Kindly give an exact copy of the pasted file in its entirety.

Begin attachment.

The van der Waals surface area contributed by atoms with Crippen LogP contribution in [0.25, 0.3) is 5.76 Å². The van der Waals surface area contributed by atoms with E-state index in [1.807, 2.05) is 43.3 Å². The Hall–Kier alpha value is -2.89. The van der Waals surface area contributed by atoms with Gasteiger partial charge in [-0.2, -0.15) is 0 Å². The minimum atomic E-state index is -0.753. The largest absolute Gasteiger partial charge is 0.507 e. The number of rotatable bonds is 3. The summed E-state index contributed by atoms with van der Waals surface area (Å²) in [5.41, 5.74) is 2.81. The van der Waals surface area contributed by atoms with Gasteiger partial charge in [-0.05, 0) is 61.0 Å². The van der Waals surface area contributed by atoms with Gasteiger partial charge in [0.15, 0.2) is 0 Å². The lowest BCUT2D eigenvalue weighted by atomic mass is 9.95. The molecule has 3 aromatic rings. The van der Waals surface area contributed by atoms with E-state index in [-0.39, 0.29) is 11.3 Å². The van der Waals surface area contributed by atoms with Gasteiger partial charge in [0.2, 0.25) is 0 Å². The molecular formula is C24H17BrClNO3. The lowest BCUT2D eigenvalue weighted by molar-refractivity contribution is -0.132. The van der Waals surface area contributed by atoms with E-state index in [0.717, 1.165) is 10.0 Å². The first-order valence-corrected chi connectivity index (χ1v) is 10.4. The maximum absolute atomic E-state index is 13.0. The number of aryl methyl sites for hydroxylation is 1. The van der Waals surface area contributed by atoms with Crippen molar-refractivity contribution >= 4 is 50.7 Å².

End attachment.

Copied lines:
The van der Waals surface area contributed by atoms with Crippen LogP contribution in [0.25, 0.3) is 5.76 Å². The van der Waals surface area contributed by atoms with E-state index in [1.807, 2.05) is 43.3 Å². The Hall–Kier alpha value is -2.89. The van der Waals surface area contributed by atoms with Gasteiger partial charge in [-0.2, -0.15) is 0 Å². The minimum atomic E-state index is -0.753. The largest absolute Gasteiger partial charge is 0.507 e. The number of rotatable bonds is 3. The summed E-state index contributed by atoms with van der Waals surface area (Å²) in [5.41, 5.74) is 2.81. The van der Waals surface area contributed by atoms with Gasteiger partial charge in [-0.05, 0) is 61.0 Å². The van der Waals surface area contributed by atoms with Gasteiger partial charge in [0.15, 0.2) is 0 Å². The lowest BCUT2D eigenvalue weighted by atomic mass is 9.95. The molecule has 3 aromatic rings. The van der Waals surface area contributed by atoms with E-state index in [-0.39, 0.29) is 11.3 Å². The van der Waals surface area contributed by atoms with Gasteiger partial charge in [0.2, 0.25) is 0 Å². The molecular formula is C24H17BrClNO3. The lowest BCUT2D eigenvalue weighted by molar-refractivity contribution is -0.132. The van der Waals surface area contributed by atoms with E-state index in [0.717, 1.165) is 10.0 Å². The first-order valence-corrected chi connectivity index (χ1v) is 10.4. The maximum absolute atomic E-state index is 13.0. The number of aryl methyl sites for hydroxylation is 1. The van der Waals surface area contributed by atoms with Crippen molar-refractivity contribution >= 4 is 50.7 Å².